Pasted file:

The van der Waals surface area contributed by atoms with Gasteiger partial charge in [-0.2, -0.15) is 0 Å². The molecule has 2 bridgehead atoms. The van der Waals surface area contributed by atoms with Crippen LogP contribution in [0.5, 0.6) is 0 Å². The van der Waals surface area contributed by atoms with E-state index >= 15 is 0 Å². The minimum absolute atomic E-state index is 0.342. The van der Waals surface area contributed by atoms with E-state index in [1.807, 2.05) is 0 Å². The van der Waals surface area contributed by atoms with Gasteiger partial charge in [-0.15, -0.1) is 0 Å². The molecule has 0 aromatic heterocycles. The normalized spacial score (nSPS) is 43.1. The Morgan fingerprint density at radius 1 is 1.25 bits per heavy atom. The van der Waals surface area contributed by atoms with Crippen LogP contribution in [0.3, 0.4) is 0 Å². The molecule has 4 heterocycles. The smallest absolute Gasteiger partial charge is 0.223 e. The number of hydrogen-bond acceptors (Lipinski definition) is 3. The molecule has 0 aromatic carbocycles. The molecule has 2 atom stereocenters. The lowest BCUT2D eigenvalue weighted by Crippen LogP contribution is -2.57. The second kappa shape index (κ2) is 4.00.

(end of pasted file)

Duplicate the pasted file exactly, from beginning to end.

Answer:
The van der Waals surface area contributed by atoms with Gasteiger partial charge in [-0.2, -0.15) is 0 Å². The molecule has 2 bridgehead atoms. The van der Waals surface area contributed by atoms with Crippen LogP contribution in [0.5, 0.6) is 0 Å². The van der Waals surface area contributed by atoms with E-state index >= 15 is 0 Å². The minimum absolute atomic E-state index is 0.342. The van der Waals surface area contributed by atoms with E-state index in [1.807, 2.05) is 0 Å². The van der Waals surface area contributed by atoms with Gasteiger partial charge in [-0.15, -0.1) is 0 Å². The molecule has 0 aromatic heterocycles. The normalized spacial score (nSPS) is 43.1. The Morgan fingerprint density at radius 1 is 1.25 bits per heavy atom. The van der Waals surface area contributed by atoms with Crippen LogP contribution in [0.3, 0.4) is 0 Å². The molecule has 4 heterocycles. The smallest absolute Gasteiger partial charge is 0.223 e. The number of hydrogen-bond acceptors (Lipinski definition) is 3. The molecule has 0 aromatic carbocycles. The molecule has 2 atom stereocenters. The lowest BCUT2D eigenvalue weighted by Crippen LogP contribution is -2.57. The second kappa shape index (κ2) is 4.00.